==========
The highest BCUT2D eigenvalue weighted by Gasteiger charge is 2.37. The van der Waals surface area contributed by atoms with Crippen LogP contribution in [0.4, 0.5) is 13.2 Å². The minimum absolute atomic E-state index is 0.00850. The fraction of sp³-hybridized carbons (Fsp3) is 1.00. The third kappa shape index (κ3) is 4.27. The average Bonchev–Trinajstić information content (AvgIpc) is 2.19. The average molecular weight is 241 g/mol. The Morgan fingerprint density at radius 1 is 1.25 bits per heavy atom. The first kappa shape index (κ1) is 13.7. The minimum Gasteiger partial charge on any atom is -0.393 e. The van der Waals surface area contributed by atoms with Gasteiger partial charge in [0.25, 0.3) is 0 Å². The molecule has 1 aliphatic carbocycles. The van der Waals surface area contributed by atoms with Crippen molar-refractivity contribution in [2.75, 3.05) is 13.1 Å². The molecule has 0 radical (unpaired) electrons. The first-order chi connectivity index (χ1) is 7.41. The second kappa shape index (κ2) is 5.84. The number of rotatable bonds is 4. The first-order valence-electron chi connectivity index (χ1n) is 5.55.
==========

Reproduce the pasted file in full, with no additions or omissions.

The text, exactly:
The highest BCUT2D eigenvalue weighted by Gasteiger charge is 2.37. The van der Waals surface area contributed by atoms with Crippen LogP contribution in [0.4, 0.5) is 13.2 Å². The minimum absolute atomic E-state index is 0.00850. The fraction of sp³-hybridized carbons (Fsp3) is 1.00. The third kappa shape index (κ3) is 4.27. The average Bonchev–Trinajstić information content (AvgIpc) is 2.19. The average molecular weight is 241 g/mol. The Morgan fingerprint density at radius 1 is 1.25 bits per heavy atom. The first kappa shape index (κ1) is 13.7. The minimum Gasteiger partial charge on any atom is -0.393 e. The van der Waals surface area contributed by atoms with Gasteiger partial charge in [0.25, 0.3) is 0 Å². The molecule has 1 aliphatic carbocycles. The van der Waals surface area contributed by atoms with Crippen molar-refractivity contribution in [2.75, 3.05) is 13.1 Å². The molecule has 0 radical (unpaired) electrons. The first-order chi connectivity index (χ1) is 7.41. The second kappa shape index (κ2) is 5.84. The number of rotatable bonds is 4. The first-order valence-electron chi connectivity index (χ1n) is 5.55.